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September 16, 2014

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Las Vegas should stick with its energy code

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If ever there was a case to call a proposed ordinance a rotten apple, that case is at hand with one on Wednesday’s Las Vegas City Council agenda.

The proposed ordinance, CLV 2013-24, would roll back the city’s 2009 building energy codes for buildings constructed before 2009.

Unfortunately, implementing such a bill would bring many unintended consequences for the city, state, building industry and building department. State law requires municipalities to adopt the 2009 International Energy Conservation Code, which prescribes requirements for energy efficiency for new buildings and for existing buildings when they are renovated. The city and surrounding communities adopted this code a few years ago. This building code prescribes requirements for energy efficiency for new buildings and for existing buildings when they are renovated.

The proposal somehow passed a City Council subcommittee on a 2-1 vote and now proceeds to the full City Council.

It has been stated that many businesses are behind the proposal, but as it stands, there is only one supporter from the downtown Las Vegas business community on record. In fact, during two city meetings held to discuss CLV 2013-24, only this one developer participated in and voiced support for less efficient building requirements.

Here are some facts pertinent to this “bad idea” bill:

• The state adopts building energy codes, and the cities are expected to comply. The city of Las Vegas has been working with neighboring communities to adopt state codes in lockstep, together. If CLV 2013-24 passes, the city would be thumbing its nose at the state and the other municipalities in the valley, and it would be dropping back from its regional leadership position.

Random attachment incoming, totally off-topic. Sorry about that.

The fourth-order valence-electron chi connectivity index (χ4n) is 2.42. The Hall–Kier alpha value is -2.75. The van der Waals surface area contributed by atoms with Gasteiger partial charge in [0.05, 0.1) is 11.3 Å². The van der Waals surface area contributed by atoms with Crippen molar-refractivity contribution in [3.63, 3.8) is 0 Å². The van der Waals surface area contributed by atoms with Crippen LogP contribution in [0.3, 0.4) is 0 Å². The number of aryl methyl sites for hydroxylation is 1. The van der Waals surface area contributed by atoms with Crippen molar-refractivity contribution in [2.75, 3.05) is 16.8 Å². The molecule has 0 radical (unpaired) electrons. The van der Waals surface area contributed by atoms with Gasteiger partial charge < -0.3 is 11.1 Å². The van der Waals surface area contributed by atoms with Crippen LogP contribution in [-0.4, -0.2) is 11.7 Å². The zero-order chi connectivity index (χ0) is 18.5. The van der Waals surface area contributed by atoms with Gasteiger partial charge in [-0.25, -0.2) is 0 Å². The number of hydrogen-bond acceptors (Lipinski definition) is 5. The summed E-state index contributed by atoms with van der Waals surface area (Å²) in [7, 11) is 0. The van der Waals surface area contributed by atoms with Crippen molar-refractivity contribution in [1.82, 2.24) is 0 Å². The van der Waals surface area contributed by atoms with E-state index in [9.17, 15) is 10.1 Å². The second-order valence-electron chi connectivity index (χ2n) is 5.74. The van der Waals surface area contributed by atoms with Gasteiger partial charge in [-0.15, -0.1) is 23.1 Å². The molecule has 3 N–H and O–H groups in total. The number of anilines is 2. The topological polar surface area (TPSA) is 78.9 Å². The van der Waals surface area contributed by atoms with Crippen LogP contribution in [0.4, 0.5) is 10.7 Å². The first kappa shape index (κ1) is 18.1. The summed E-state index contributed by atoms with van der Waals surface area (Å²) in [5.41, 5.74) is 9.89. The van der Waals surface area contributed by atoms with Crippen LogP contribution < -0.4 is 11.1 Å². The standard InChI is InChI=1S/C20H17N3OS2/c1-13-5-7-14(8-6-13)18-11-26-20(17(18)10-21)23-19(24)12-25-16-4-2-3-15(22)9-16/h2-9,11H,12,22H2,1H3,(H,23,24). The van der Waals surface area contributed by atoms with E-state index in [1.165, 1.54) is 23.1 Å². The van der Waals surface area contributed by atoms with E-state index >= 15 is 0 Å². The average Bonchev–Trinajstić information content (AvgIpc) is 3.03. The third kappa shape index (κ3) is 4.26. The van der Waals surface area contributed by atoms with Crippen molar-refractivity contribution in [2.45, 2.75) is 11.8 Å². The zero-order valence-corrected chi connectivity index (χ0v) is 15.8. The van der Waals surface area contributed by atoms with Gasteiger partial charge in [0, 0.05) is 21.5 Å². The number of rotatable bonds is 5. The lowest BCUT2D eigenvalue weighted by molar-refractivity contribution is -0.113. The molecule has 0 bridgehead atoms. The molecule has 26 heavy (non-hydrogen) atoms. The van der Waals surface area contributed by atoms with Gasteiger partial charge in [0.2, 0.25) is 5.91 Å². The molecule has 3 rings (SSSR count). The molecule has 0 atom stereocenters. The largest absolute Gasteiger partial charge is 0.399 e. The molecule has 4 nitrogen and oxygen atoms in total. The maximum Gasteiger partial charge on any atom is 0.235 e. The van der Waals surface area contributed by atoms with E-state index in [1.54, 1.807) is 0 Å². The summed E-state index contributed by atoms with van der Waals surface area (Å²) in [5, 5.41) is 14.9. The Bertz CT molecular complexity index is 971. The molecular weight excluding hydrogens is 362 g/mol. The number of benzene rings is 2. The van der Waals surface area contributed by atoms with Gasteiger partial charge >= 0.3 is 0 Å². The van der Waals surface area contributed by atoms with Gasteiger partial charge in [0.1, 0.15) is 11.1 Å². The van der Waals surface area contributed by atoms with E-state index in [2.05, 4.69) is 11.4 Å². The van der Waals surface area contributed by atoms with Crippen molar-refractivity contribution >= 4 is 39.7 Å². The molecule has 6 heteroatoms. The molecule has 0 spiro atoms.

• Architects, certified and licensed in Nevada, would still be required to design renovations such as a garage conversion to the state-mandated 2009 energy code, which supersedes less stringent local ordinances.

• The city’s website devotes several pages to sustainability and the energy policy adopted by the City Council in 2008. The policy “promotes reduced energy consumption” in city codes and policies, so should the proposal pass, the website language would have to be changed along with language about the city’s leadership in sustainability. In 2006, then-Mayor Oscar Goodman was one of the founding signers of the U.S. Council of Mayors Climate Protection Act through a city resolution. This resolution calls for making energy efficiency a priority through building code improvements.

• Many businesses such as Zappos and Faciliteq in downtown are embracing energy efficiency because they can enjoy lower monthly utility bills and also acquire utility rebates to offset the cost of upgrades. Based upon NV Energy’s energy savings from commercial efficiency programs in Las Vegas, businesses there are saving collectively about $3.5 million in 2012 and 2013 at the average commercial rate of 8.74 cents per kilowatt hour. Many businesses are supportive of lower monthly utility rates, better lighting for workspace and more comfortable environments year-round — benefits that energy codes provide.

For all of these reasons, we believe that CLV 2013-24 is misguided, does not serve the majority interests of citizens or businesses of Las Vegas, and should not be passed by the City Council.

Energy efficiency is the cleanest, lowest-cost and least-risky energy resource available today. Compliance with building energy codes isn’t always easy or even inexpensive, but over the long term, it is a great investment — for Las Vegas businesses and for everyone. We applaud the city for its sustainability policies and urge the council to continue moving forward, not back.

Jennifer Turchin is the president of the U.S. Green Building Council, Nevada Chapter. Randy Lavigne is the executive director of the American Institute of Architects, Nevada, and AIA Las Vegas.

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  1. I am going to guess the letter writer has never owned a small business who had the chance to buy an old building but now faces cost prohibitive laws making the venture economically feasible. Any mandated "Green" code should be balanced by the projected payback time frame and cost relative to the whole project so as to not disrupt or delay rehab of smaller older buildings. I once did a rehab of a small building in a other city and had to spend 30% extra of the total project on trees that should not have been planted and died years later but the folks at Green city had that in the code. What a waste, time and money..